Iowa's Economic Destiny at Risk
Brian Gongol

The major economic troubles of the future are national in scale -- the massive Federal debt, the looming insolvency of Medicare, and the colossal underfunding of Social Security are just a few examples.

The situation is like a complex of supercell thunderstorms -- huge, visible from a great distance, and utterly beyond our individual powers.

Our situation is like a thunderstorm in two other ways, as well. First, we can do things to prepare. Second, we're fools if we expect anyone else to take care of us.

These problems are so gigantic in scope that some of them will be addressed only in giant, sweeping changes. Quite simply, the Federal government is going to have to make big cuts somewhere. And it's really easy to see which states will be hurt the most: Rural states, and states with older populations. That puts Iowa in the cross-hairs twice.

Here's why those states will be worst-off: Rural states will be hurt because they don't have a lot of votes. As a result, they're not particularly important to candidates for the White House. Iowa has only had the advantage of hosting the first-in-the-nation caucuses for a few decades, and every election cycle there's a new movement to take that special position away from us. If our solitary ace in the hole for national debate is the caucuses, we're in deep trouble, because that could be taken away from us at any time.

Moreover, rural states aren't just in trouble because they don't offer a lot of votes. They're also in trouble because the cost of big-ticket items (like public works projects) are more expensive per-person than they are in more densely-populated places. Iowa has 950 municipalities (almost all of which have less than 10,000 residents), and hundreds of thousands of people living on farms and acreages. The cost of delivering most basic public (government) services, from schools to police protection to sewers is higher per-person in a rural area than it is in an urban area. The sheer number of these services funded in Iowa through Federal grants and loans is staggering -- in essence, we are heavily subsidized for many things by the rest of the country. That's not to say it isn't fair; it very well may be a completely fair exchange for people living in New York City to chip a few extra dollars in the Federal pot in exchange for Iowans to grow the corn and raise the hogs. It would be pretty hard to feed anyone from a penthouse window garden in Manhattan, after all.

But whether it's fair or not, relying on those subsidies puts Iowa in a position of weakness. When it comes time to pay the piper and the Federal government is forced to cut back, it will be an easy political move for Washington to cut us off from lots of the money that gets pumped into rural development. Should Iowa lose the first-in-the-nation caucuses as well, we'd have virtually no way to fight back.

But the rural situation is only half of our vulnerability. With one of the nation's most disproportionately old populations, Iowa depends on a much bigger stream of Federal income: Payments to our seniors from Medicare and Social Security. When those programs get cut (and they will have to be), Iowa's effective state income will be reduced, too. On top of that, pile on the fact that the majority of Americans are lousy savers, and as a result take home much less income when they're retired than when they're working. That means that the state's revenue stream from income taxes will also be hit hard as the population ages. Iowa depends heavily upon two sources of state tax income: Income taxes and the sales tax. As incomes are reduced, though, so is spending. So if Social Security checks start shrinking or if Medicare payments dry up (forcing seniors to spend more out-of-pocket for their own medical care), then older Iowans will have less to spend, too.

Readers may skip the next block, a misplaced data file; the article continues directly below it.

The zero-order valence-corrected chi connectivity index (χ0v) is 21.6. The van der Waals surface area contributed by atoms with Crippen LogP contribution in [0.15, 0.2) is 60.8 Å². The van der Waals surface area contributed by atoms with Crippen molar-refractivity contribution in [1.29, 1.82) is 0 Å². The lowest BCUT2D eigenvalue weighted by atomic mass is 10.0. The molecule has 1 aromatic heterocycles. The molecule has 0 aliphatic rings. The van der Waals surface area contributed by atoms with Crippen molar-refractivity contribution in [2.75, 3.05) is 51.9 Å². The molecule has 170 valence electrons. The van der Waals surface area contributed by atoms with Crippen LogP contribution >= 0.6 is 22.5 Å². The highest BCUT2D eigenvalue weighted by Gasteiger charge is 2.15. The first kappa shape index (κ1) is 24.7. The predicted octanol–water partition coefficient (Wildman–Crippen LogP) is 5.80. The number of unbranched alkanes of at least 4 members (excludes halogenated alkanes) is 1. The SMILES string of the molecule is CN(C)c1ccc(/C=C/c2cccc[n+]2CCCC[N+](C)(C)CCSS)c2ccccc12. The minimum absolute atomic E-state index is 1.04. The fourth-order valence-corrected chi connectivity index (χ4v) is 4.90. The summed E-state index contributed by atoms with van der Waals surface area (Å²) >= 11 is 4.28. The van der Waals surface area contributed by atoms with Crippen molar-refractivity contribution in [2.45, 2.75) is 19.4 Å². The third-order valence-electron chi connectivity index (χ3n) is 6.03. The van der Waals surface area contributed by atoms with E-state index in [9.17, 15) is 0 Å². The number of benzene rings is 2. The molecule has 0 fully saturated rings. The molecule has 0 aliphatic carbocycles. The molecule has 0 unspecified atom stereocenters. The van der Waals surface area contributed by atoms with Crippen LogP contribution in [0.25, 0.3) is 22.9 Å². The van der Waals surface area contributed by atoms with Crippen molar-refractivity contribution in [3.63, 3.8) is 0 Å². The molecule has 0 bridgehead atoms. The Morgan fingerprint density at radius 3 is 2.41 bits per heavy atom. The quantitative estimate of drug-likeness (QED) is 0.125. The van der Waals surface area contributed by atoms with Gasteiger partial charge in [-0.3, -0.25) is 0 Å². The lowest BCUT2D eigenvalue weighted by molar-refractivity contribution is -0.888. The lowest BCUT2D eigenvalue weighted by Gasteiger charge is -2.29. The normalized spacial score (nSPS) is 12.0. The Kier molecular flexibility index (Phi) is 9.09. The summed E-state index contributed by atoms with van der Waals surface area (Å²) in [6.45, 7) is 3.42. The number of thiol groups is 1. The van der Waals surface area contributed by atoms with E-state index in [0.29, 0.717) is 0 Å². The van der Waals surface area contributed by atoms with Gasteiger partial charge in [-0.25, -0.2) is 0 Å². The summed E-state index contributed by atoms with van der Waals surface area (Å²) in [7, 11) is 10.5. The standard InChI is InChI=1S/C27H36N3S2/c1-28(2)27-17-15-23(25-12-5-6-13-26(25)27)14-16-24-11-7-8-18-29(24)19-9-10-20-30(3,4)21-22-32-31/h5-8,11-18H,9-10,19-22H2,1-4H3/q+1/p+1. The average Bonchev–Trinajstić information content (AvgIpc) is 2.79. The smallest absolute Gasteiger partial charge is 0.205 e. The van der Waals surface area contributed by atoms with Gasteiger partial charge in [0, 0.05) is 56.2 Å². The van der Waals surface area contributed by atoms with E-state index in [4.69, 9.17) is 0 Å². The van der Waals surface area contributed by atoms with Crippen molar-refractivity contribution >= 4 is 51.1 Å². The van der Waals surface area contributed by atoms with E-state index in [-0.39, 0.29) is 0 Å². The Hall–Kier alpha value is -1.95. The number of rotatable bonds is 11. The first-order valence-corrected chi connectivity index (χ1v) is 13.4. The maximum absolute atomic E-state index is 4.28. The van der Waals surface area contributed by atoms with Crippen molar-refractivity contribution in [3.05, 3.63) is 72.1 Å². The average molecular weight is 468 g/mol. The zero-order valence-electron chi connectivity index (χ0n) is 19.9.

There's simply no way around it: Iowa is at serious (and disproportionately high) economic risk thanks to the Federal government's thriftlessness.

Addressing these problems, though, will require that our state political leadership be composed of people who actually understand, acknowledge, and intend to deal with the problem. Unfortunately, given the recklessness of the state Legislature's management of the public pocketbook and the Governor's habit of seeing an opportunity to risk taxpayer dollars on dumb ideas around every corner, it's really hard to see where the real vision for the future is hiding.

Iowa doesn't need truckloads of imagination or obsession with "cultural values" in Terrace Hill. What Iowa really needs is a thoughtful manager -- someone who sees the state government as a firm with a strict budget and demanding customers. Task forces and grand schemes to "transform" the state into a biotechnology, renewable fuels, or other flavor-of-the-month "haven" aren't going to do the trick. Iowa's people are ingenious and industrious on their own. But they're being burdened by a state tax structure that makes no sense and a government that confuses throwing money at problems with actually solving them.

When the governor is willing to hop on a plane to try to bribe Whirlpool with $10 million dollars to keep a factory open in Newton, but doesn't see how the state's preposterous sales-tax system inhibits growth and keeps people from starting businesses, something's terribly wrong.